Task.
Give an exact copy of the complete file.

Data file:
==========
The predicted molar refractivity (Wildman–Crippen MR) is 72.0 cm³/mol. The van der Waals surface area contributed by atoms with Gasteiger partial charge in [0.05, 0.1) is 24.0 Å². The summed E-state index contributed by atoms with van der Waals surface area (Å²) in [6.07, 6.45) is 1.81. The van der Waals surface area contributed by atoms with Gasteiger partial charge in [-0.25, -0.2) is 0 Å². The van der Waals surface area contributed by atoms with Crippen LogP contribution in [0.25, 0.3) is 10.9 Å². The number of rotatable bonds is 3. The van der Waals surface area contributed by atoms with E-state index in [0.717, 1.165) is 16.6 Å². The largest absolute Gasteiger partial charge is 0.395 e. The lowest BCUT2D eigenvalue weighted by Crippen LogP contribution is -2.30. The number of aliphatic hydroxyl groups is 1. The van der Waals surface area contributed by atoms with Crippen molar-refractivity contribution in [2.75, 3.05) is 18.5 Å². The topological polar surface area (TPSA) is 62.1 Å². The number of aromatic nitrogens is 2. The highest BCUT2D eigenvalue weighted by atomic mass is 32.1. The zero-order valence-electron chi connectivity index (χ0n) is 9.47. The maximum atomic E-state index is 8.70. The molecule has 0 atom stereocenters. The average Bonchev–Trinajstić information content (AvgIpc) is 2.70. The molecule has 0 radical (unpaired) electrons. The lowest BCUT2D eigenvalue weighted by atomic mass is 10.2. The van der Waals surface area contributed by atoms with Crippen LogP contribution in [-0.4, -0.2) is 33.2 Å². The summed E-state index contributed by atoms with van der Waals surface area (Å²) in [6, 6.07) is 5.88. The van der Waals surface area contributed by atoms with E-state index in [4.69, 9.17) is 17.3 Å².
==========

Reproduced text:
The predicted molar refractivity (Wildman–Crippen MR) is 72.0 cm³/mol. The van der Waals surface area contributed by atoms with Gasteiger partial charge in [0.05, 0.1) is 24.0 Å². The summed E-state index contributed by atoms with van der Waals surface area (Å²) in [6.07, 6.45) is 1.81. The van der Waals surface area contributed by atoms with Gasteiger partial charge in [-0.25, -0.2) is 0 Å². The van der Waals surface area contributed by atoms with Crippen LogP contribution in [0.25, 0.3) is 10.9 Å². The number of rotatable bonds is 3. The van der Waals surface area contributed by atoms with E-state index in [0.717, 1.165) is 16.6 Å². The largest absolute Gasteiger partial charge is 0.395 e. The lowest BCUT2D eigenvalue weighted by Crippen LogP contribution is -2.30. The number of aliphatic hydroxyl groups is 1. The van der Waals surface area contributed by atoms with Crippen molar-refractivity contribution in [2.75, 3.05) is 18.5 Å². The topological polar surface area (TPSA) is 62.1 Å². The number of aromatic nitrogens is 2. The highest BCUT2D eigenvalue weighted by atomic mass is 32.1. The zero-order valence-electron chi connectivity index (χ0n) is 9.47. The maximum atomic E-state index is 8.70. The molecule has 0 atom stereocenters. The average Bonchev–Trinajstić information content (AvgIpc) is 2.70. The molecule has 0 radical (unpaired) electrons. The lowest BCUT2D eigenvalue weighted by atomic mass is 10.2. The van der Waals surface area contributed by atoms with Crippen LogP contribution in [-0.4, -0.2) is 33.2 Å². The summed E-state index contributed by atoms with van der Waals surface area (Å²) in [6, 6.07) is 5.88. The van der Waals surface area contributed by atoms with E-state index in [4.69, 9.17) is 17.3 Å².